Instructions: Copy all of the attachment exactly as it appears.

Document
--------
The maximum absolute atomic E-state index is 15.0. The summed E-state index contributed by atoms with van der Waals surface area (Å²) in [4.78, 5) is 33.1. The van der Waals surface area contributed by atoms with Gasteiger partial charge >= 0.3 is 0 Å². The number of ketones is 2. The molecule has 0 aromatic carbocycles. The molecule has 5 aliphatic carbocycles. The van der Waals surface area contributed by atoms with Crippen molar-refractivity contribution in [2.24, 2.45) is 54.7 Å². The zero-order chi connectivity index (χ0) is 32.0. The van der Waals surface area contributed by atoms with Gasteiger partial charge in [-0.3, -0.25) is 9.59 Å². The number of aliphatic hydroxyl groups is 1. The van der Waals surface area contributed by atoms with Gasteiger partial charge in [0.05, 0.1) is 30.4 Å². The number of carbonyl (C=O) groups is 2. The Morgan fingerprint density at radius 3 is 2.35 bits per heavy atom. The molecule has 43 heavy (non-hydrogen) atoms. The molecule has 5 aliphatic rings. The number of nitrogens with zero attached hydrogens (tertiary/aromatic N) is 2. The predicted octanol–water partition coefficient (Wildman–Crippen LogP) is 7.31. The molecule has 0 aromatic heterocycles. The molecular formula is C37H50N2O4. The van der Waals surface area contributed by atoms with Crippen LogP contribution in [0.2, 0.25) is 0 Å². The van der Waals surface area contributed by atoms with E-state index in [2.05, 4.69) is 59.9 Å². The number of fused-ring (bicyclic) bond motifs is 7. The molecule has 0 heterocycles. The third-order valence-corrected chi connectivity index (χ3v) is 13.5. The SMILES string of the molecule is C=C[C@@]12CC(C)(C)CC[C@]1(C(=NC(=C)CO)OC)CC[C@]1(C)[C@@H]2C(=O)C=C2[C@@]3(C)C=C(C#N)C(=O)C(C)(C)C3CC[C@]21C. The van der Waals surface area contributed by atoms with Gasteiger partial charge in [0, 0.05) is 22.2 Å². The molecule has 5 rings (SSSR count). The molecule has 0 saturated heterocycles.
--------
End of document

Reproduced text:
The maximum absolute atomic E-state index is 15.0. The summed E-state index contributed by atoms with van der Waals surface area (Å²) in [4.78, 5) is 33.1. The van der Waals surface area contributed by atoms with Gasteiger partial charge >= 0.3 is 0 Å². The number of ketones is 2. The molecule has 0 aromatic carbocycles. The molecule has 5 aliphatic carbocycles. The van der Waals surface area contributed by atoms with Crippen molar-refractivity contribution in [2.24, 2.45) is 54.7 Å². The zero-order chi connectivity index (χ0) is 32.0. The van der Waals surface area contributed by atoms with Gasteiger partial charge in [-0.3, -0.25) is 9.59 Å². The number of aliphatic hydroxyl groups is 1. The van der Waals surface area contributed by atoms with Gasteiger partial charge in [0.05, 0.1) is 30.4 Å². The number of carbonyl (C=O) groups is 2. The Morgan fingerprint density at radius 3 is 2.35 bits per heavy atom. The molecule has 43 heavy (non-hydrogen) atoms. The molecule has 5 aliphatic rings. The number of nitrogens with zero attached hydrogens (tertiary/aromatic N) is 2. The predicted octanol–water partition coefficient (Wildman–Crippen LogP) is 7.31. The molecule has 0 aromatic heterocycles. The molecular formula is C37H50N2O4. The van der Waals surface area contributed by atoms with Crippen LogP contribution in [0.2, 0.25) is 0 Å². The van der Waals surface area contributed by atoms with E-state index in [2.05, 4.69) is 59.9 Å². The number of fused-ring (bicyclic) bond motifs is 7. The molecule has 0 heterocycles. The third-order valence-corrected chi connectivity index (χ3v) is 13.5. The SMILES string of the molecule is C=C[C@@]12CC(C)(C)CC[C@]1(C(=NC(=C)CO)OC)CC[C@]1(C)[C@@H]2C(=O)C=C2[C@@]3(C)C=C(C#N)C(=O)C(C)(C)C3CC[C@]21C. The van der Waals surface area contributed by atoms with Gasteiger partial charge in [0, 0.05) is 22.2 Å². The molecule has 5 rings (SSSR count). The molecule has 0 saturated heterocycles.